She left and wandered through the desert near Beer-sheba. 15 Finally the water in the flask ran out, and she put the boy down under one of the desert shrubs. 16 She walked away from him about as far as a bow shot and sat down, telling herself, I can’t bear to see the boy die. She sat at a distance, cried out in grief, and wept.
17 God heard the boy’s cries, and God’s messenger called to Hagar from heaven and said to her, “Hagar! What’s wrong? Don’t be afraid. God has heard the boy’s cries over there. 18 Get up, pick up the boy, and take him by the hand because I will make of him a great nation.” 19 Then God opened her eyes, and she saw a well. She went over, filled the water flask, and gave the boy a drink. 20 God remained with the boy; he grew up, lived in the desert, and became an expert archer.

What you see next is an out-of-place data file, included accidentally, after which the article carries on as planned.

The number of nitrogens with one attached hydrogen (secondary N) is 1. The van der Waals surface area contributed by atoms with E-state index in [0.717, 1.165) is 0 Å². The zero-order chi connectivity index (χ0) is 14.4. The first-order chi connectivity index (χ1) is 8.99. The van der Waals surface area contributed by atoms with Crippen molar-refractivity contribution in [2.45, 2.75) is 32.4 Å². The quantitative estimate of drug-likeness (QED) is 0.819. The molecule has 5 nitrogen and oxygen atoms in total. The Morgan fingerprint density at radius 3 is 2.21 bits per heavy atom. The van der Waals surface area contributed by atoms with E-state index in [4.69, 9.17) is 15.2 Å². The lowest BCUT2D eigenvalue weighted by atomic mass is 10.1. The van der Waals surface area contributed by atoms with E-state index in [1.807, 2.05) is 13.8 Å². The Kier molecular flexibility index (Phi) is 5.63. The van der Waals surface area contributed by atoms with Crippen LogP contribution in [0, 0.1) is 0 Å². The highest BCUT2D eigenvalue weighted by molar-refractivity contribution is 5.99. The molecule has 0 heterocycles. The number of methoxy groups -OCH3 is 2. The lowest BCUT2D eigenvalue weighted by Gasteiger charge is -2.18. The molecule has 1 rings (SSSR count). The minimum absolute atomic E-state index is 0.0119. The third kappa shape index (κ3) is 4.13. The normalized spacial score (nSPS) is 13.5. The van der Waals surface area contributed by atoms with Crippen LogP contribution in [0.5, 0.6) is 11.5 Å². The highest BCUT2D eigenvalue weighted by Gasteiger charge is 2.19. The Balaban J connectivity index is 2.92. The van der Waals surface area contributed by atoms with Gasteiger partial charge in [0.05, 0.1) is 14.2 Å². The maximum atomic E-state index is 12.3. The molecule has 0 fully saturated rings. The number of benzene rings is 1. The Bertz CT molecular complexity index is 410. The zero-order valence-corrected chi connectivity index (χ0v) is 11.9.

Daily Reflection & Prayer

Introductory Note: “A biblical angel (Heb. mal’āḵ, Gk. angelos) is, by derivation and function, a messenger of God, familiar with him face to face, therefore of an order of being higher than that of man. He is a creature certainly, holy and uncorrupted spirit in original essence, yet endowed with free will, therefore not necessarily impervious to temptation and sin…. Both Testaments use the selfsame word for mortal and for quite mundane messengers.” *

Sarai/Sarah’s culture saw it as okay to have her Egyptian servant bear a child for her. Sadly, it also saw the choices she and Abram made to discard Hagar as okay. Hagar learned that even if Abram and Sarah saw her as disposable chattel, Abram’s God did not. God saw and valued her as a person. The next story said Abraham was upset for his son Ishmael, but there was no mention of concern for Hagar. God’s messenger (or God) did care and showed her a life-sustaining well in the desert.